I wish Nanotyrannus is its own genus or at least species... as fascinating as the idea of T-Rex having the monopoly over the giant predator niche in the latest Cretaceous of NA, it is always more interesting to have several of them... makes more sense, too, IMO, as long as they were adapted to hunt for different prey.

    It's a good bet their prey was different. If they are a different species (which in my opinion they are) then the teeth they had were the teeth they kept. One of the JH opinions is that the number of teeth, and the shape of teeth changed from juvenile T-Rex to adult, and hence Nano-T was a juvenile Rex. And the reason for the change in teeth was different prey items and hunting methods as the animal matured.

    So if we agree with the premise that different dentation indicates different predation, then if Nano-T is a different species, it follows that Nano-T hunted different animals.

    What is not being considered by Mr. H. is that many believe that Rex's hunted in packs. If that is true then they shared in the same kill.
    We know that Allosaurs and Albertasaurs did. We think that daspletasaurs did, so it follows that Rex's may have.

    If they shared the same kill, then they must have eaten the same kill.
    If they ate that same animal, then their teeth need to be the same in order to do the job. Thank you Mr. darwin's finches.....

    So if you agree with the above (based on sound principals that have been tested) Then what the Juvenile Rex theory seems to imply is that juvenile Rexs did not hunt with adults, or did not hunt the same prey.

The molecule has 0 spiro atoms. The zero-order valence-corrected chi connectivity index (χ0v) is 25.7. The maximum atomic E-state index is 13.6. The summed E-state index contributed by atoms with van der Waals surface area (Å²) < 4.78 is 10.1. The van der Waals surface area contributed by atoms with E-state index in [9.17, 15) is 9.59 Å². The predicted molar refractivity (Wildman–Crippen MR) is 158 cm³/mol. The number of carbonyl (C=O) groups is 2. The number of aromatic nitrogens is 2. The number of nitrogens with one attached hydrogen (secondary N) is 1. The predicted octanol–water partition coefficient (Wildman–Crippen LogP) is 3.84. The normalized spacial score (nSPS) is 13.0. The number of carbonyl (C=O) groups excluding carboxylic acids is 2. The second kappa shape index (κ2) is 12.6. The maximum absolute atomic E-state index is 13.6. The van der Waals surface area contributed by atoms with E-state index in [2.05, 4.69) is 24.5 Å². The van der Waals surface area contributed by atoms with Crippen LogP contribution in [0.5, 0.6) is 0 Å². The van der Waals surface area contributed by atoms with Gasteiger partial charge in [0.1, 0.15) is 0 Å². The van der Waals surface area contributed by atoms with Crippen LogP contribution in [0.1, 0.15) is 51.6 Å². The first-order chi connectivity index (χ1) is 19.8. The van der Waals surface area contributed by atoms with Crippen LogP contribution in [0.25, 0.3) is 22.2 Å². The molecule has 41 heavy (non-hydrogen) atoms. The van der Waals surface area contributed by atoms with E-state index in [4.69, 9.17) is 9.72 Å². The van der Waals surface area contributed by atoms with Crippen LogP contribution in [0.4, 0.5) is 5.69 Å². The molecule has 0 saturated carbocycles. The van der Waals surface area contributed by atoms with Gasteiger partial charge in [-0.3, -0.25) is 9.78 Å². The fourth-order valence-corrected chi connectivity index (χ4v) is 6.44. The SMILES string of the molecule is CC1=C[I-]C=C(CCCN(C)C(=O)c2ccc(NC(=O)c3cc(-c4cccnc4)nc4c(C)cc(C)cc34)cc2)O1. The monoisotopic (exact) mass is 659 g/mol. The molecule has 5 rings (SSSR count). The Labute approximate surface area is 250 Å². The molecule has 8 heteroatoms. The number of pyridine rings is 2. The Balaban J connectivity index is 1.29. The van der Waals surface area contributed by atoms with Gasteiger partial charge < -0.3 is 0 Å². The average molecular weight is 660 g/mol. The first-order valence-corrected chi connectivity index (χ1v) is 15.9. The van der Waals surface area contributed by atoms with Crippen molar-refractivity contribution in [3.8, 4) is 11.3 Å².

In nature that is a wayyyyy too complicated solution.




  • It's a good bet their prey was different. If they are a different species (which in my opinion they are) then the teeth they had were the teeth they kept. One of the JH opinions is that the number of teeth, and the shape of teeth changed from juvenile T-Rex to adult, and hence Nano-T was a juvenile Rex. And the reason for the change in teeth was different prey items and hunting methods as the animal matured.

    So if we agree with the premise that different dentation indicates different predation, then if Nano-T is a different species, it follows that Nano-T hunted different animals.

    What is not being considered by Mr. H. is that many believe that Rex's hunted in packs. If that is true then they shared in the same kill.
    We know that Allosaurs and Albertasaurs did. We think that daspletasaurs did, so it follows that Rex's may have.